Thief captured on video by the same police surveillance camera he stole

In one of the more bizarre crime stories to come out of our town, Edmonds police have released video of a thief in the process of stealing one of the network of video surveillance cameras that monitor the downtown Edmonds police station. Even as it was being yanked off the wall, the camera didn’t give up, bravely continuing to record the thief’s actions until a final mighty pull broke the wire and the signal went dead.

The camera was mounted about 10 feet off the ground over a little-used door on the east side of the police station that opens into a sunken walkway adjacent to 6th Avenue North.

“We hardly ever use this walkway ourselves. It’s a very low-traffic area,” explained Edmonds police spokesman Sgt. Shane Hawley. “The thief just sort of went up the wall like Spiderman, braced himself on some moldings, and tore it right off the building.”

Hawley went on to explain that because this camera was in a little-used area and was not routinely monitored in real time, no one noticed it was missing until several weeks after the theft.

“Our surveillance system comprises a large number of cameras, and while most are set up to monitor areas that see high activity such as main public entrances, the parking lot and public walkways, a few like this one are mounted in areas that are little-used,” he added.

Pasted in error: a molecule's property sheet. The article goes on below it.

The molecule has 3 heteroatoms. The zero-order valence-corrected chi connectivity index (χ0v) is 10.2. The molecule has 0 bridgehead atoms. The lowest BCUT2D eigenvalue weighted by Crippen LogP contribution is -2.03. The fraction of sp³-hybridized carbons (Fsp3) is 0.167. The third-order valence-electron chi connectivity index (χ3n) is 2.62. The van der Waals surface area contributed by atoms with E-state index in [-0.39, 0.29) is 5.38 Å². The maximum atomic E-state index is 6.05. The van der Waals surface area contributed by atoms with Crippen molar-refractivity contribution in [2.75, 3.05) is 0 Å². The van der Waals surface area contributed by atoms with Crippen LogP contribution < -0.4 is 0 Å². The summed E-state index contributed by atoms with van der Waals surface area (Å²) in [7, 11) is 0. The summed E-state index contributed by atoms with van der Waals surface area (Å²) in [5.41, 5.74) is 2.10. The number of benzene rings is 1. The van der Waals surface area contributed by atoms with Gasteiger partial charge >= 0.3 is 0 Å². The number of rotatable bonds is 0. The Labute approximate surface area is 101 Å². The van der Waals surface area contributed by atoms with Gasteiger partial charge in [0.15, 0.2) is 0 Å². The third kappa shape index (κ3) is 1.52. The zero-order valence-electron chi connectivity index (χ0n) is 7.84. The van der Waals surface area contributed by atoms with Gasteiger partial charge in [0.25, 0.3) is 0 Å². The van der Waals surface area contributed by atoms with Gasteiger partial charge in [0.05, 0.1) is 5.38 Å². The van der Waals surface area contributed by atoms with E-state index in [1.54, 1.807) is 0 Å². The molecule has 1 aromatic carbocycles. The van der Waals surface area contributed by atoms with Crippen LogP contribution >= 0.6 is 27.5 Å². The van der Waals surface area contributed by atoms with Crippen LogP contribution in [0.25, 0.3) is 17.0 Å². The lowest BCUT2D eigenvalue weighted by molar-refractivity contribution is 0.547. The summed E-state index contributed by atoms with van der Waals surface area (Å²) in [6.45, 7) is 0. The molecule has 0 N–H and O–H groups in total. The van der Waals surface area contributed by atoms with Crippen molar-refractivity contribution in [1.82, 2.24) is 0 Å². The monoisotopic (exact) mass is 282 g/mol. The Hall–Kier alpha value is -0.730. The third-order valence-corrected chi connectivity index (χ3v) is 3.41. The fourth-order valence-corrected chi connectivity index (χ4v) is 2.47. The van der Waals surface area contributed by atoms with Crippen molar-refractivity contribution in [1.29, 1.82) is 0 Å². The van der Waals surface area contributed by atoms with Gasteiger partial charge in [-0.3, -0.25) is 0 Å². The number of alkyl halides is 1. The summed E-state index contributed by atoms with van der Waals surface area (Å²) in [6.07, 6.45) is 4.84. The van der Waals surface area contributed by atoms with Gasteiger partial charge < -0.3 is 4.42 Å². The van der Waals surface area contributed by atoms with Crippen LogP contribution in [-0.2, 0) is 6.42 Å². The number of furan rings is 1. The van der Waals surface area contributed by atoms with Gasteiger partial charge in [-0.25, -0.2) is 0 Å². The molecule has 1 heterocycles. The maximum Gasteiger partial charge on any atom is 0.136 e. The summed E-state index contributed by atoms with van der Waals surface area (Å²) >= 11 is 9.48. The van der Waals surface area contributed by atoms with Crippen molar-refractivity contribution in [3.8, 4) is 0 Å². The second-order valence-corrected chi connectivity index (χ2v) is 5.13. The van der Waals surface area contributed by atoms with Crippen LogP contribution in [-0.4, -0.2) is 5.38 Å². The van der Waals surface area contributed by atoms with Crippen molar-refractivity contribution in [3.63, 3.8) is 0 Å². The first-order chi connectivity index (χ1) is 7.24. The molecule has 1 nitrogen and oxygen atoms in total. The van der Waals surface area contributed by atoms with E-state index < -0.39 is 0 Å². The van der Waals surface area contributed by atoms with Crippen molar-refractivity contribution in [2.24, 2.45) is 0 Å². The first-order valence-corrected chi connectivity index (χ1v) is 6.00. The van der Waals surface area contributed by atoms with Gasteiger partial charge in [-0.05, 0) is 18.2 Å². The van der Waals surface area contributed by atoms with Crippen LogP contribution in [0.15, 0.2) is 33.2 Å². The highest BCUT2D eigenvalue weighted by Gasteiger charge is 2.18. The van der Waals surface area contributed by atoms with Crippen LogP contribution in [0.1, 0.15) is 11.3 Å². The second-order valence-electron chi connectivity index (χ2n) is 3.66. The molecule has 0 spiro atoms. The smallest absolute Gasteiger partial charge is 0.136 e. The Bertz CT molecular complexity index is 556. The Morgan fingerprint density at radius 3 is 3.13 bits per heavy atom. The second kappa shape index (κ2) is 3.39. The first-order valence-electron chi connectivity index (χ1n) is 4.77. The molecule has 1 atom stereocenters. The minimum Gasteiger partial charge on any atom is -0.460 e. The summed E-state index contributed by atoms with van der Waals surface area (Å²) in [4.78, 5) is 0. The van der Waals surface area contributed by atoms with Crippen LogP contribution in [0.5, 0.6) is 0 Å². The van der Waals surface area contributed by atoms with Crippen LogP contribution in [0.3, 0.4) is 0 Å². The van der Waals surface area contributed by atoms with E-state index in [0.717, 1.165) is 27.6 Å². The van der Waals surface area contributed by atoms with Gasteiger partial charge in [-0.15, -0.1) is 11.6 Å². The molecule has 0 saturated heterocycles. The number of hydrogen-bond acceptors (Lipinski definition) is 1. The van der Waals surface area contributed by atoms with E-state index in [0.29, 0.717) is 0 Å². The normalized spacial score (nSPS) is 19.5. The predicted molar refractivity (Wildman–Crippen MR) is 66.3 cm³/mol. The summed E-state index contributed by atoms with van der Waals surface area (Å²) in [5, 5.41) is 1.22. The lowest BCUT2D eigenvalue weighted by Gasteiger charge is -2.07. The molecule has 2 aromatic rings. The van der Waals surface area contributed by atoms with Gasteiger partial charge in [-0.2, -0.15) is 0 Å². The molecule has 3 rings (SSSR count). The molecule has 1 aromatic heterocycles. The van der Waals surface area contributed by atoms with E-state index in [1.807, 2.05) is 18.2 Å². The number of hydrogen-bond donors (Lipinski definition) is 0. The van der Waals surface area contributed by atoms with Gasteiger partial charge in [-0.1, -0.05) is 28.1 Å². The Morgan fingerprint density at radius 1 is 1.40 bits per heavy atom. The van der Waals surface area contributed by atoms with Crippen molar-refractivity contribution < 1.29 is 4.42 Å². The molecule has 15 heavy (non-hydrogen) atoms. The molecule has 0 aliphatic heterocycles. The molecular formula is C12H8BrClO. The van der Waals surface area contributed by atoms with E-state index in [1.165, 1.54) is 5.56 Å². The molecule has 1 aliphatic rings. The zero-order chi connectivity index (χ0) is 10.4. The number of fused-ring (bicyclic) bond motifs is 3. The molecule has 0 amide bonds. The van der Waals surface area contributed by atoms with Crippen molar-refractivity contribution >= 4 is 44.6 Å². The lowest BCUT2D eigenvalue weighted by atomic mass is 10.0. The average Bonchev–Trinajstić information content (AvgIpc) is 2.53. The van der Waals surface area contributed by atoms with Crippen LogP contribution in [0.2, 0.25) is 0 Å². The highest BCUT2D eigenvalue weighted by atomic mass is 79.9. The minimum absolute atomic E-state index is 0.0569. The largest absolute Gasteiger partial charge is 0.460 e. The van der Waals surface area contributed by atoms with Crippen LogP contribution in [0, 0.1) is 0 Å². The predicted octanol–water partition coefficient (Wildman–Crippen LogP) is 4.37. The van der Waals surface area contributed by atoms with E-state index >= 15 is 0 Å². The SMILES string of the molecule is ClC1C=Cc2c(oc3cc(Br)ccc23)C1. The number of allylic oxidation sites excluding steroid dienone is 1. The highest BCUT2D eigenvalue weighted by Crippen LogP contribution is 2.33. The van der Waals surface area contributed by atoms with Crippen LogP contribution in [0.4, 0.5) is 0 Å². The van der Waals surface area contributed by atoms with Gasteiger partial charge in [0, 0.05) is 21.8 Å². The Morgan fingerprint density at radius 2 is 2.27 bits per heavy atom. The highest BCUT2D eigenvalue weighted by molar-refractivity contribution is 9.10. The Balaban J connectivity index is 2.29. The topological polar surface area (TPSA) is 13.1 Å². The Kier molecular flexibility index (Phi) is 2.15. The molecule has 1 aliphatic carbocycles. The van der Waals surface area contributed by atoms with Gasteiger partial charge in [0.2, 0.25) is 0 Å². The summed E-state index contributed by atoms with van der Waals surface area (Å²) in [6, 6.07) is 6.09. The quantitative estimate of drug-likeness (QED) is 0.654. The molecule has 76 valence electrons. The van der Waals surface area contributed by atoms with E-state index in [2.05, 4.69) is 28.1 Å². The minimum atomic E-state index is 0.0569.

While the feeds from the most critical cameras are monitored in real time on standard surveillance system split-screen monitors, there are too many cameras to monitor them all in this way. However, the feeds from all cameras are continuously recorded and archived, allowing police to view recordings after the fact if there appears to be an issue, Hawley said.

“We only learned about this theft when a public works crew found the camera on Sept. 10 in some bushes across the street by Civic Field where the thief had apparently discarded it,” he continued. “We went back to check the recording, and sure enough, there was the thief in action in the final few minutes of video sent by the camera, recorded on July 10.”

Hawley pointed out there is no evidence that the thief disabled the camera as part of an attempt to break into the station.

If you recognize the thief or have any additional information, please contact Detective Ryan Speer at Ryan.Speer@edmondswa.gov.

— Story and photos by Larry Vogel 
Video courtesy Edmonds Police Department 

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